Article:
By R F Howard (02/12/2018)
  • Hi Andrea. You mentioned Mr Snook, a stone mason. While looking through the online newspaper archives, I found a 1956 advertisement for F.G. Snook & Son of Denbigh Road, Laindon, who made ‘White Italian Marble Memorials’ (including a picture of one). They advertised a small extra charge for delivery within a 150 miles radius of Laindon.

    By Nina Humphrey(née Burton) (02/12/2018)
  • I can remember the little shop it was a small greenhouse like structure that was almost stuck on the side of a bungalow I think the terminology is a’ lean to’. It had been closed down and was almost derelict in the late 50s when I used to walk passed it on my way along the unmade Durham Road towards the first railway bridge. I cannot recall the name of it but have a hazy recollection that it had some brand advertising in the windows to denote it was some kind of a general store.

    By Paul Gibson (01/12/2018)
  • Hi Andrea. This is a difficult one to research. As pre-50 was mentioned, I looked on the Basildon Development Corporation’s 1949 survey map. Unfortunately there is nothing to indicate a shop where described. Not even the shape of a lean-to/greenhouse. Without the names of the ‘shop-keepers’ I cannot trace the name of their property. Sorry.

    By Nina Humphrey(née Burton) (30/11/2018)
  • Nina: Just wondering if you could provide the name of that little ”shop” Bruce refers to – yes – those ice lollies with the flavour of sterilised milk – how much were they – a farthing?? I just can’t recall the names of the couple who served there.

    By Andrea Ash (29/11/2018)
  • Where Denbigh Road joined Durham Road, there was a very small shop. Not so much a shop, more like a small greenhouse, attached to the side of a bungalow. I do recall that the attraction of this ‘shop’ for us kids was the primitive ‘ice lollies’ that they made and sold, just small cubes of frozen, sweetened milk, served on a small square of greasproof paper. I was pretty young at the time, and I cannot remember anywhere else in Laindon selling ‘ice lollies’ at that time, I guess probably pre 1950.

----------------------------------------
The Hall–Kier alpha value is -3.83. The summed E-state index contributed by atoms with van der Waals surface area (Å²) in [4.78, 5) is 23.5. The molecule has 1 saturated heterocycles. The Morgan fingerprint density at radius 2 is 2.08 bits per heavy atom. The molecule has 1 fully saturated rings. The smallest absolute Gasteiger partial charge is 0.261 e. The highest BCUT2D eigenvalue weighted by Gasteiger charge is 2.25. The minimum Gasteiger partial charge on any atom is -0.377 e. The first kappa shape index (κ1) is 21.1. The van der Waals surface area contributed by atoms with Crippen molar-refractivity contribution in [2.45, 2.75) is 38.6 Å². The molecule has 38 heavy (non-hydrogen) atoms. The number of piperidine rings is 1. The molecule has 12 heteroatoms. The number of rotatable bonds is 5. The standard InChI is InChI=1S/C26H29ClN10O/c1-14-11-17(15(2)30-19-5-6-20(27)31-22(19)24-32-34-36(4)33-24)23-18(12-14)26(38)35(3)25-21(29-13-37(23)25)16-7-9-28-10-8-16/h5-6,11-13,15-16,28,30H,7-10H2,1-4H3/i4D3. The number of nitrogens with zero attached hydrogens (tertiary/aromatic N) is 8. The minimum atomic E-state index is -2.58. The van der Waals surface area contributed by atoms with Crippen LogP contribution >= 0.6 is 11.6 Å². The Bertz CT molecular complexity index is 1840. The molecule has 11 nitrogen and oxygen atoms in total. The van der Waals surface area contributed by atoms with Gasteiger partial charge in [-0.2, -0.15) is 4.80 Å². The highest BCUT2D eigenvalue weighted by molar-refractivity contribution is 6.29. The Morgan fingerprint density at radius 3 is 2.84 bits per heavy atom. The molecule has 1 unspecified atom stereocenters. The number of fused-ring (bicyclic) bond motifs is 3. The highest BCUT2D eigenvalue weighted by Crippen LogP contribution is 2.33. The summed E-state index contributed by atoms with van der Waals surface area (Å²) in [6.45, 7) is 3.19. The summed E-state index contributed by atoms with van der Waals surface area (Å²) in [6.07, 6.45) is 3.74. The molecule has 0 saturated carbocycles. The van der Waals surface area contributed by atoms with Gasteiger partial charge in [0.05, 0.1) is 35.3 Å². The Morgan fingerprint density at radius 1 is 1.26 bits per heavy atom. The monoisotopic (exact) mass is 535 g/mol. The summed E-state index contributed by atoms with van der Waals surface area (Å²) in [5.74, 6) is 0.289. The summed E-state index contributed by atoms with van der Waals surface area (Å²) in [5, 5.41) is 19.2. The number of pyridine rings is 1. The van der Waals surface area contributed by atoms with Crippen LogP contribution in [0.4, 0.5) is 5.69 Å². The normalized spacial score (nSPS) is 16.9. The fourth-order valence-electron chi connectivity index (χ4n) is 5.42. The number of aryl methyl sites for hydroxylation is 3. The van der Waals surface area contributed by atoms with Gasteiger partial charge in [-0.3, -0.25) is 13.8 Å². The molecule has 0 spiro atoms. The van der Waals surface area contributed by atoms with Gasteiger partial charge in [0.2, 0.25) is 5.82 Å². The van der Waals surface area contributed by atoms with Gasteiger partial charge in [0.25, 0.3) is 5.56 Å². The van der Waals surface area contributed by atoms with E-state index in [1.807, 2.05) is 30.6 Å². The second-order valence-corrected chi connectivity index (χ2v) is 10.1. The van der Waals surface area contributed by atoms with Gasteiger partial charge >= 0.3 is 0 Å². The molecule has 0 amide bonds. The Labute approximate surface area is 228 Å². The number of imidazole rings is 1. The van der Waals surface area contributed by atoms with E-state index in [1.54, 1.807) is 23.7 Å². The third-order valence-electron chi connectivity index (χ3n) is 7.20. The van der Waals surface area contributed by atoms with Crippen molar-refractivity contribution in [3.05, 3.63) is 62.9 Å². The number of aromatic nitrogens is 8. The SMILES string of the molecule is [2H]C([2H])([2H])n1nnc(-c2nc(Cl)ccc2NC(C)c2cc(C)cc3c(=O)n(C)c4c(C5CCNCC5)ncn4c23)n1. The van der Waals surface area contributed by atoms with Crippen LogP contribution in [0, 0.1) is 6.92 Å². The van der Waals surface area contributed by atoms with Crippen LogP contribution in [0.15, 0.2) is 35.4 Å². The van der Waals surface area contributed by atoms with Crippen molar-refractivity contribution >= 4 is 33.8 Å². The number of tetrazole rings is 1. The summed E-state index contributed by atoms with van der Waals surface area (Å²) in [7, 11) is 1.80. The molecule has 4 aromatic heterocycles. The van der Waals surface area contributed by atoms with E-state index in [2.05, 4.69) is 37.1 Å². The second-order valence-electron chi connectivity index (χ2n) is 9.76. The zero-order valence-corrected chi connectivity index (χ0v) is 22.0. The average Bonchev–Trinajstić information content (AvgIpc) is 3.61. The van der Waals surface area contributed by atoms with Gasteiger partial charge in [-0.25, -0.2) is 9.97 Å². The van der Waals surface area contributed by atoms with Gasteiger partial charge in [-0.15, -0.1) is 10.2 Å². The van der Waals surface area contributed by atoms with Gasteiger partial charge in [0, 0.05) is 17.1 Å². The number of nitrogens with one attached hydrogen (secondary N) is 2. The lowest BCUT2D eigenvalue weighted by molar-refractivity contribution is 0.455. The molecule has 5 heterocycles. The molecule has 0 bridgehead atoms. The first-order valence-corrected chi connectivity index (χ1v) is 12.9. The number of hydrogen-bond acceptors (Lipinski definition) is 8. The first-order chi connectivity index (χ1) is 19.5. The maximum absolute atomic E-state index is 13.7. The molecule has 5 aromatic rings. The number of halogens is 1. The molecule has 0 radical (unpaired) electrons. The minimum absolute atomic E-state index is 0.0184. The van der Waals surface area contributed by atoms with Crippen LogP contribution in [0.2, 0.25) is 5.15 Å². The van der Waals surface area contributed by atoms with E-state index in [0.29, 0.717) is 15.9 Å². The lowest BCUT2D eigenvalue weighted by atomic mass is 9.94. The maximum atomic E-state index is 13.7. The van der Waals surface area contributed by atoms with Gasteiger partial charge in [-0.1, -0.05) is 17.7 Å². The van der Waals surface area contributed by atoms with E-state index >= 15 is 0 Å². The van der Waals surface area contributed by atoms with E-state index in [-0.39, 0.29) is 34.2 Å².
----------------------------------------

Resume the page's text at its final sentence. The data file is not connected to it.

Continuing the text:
By Bruce Bellamy (06/12/2017)
  • Hi Paul; Numbers 1 to 5 Denbigh Road were terraced houses; I was born 1943 in number 1 Denbigh Road, so only remember Mr and Mrs Sargeant living next door to us in number 2 Denbigh Road.  I am sure my mum would have mentioned if they had ever lived at number 3 – that was the Hymas family there during my time. 

    By Andrea Ash (nee Pinnell) (27/04/2016)
  • My grandparents, John and Florrie Sargeant lived at 3 Denbigh Terrace in 1939 but on his death certificate in 1953 their address changed to 2 Denbigh Road. Was that the same house and the address changed for whatever reason or did they move house? Does anybody know as I thought it was the same house?

    By Paul Sargeant (26/04/2016)
  • I remember all the names mentioned by Don Joy (Smith) and I would add Cassie the granddaughter.  At the same time of the coal yard, next door to our house, Mr Turner did have an extra store of coalite etc., in the grounds of ‘Sharrow’, on the right hand side – he used that to shovel up, weigh and bag.  When Snooks Stonemasons took over the yard, I believe they lived in Billericay at that time.

    By Andrea Ash (nee Pinnell) (13/08/2015)
  • My grandparents the Turners moved from Denbigh Road to Leinster Road and dwelt in a bungalow named “Veanda” a name that intrigued me until it was explained to me – V and A, Victoria and Albert! After some years they had built for them a new bungalow in New Century Road which to honour their son (my uncle, Cassie’s dad) they named Basilcroft. After her husband passed away she lived in a mobile home in Clacton for a short time, eventually moving back to Basildon into a flat in Ballards walk until her demise. Both rest in the cemetery of St Nicholas Church. I myself live in Clacton and Cassie lives in Lincolnshire so don’t see much of each other.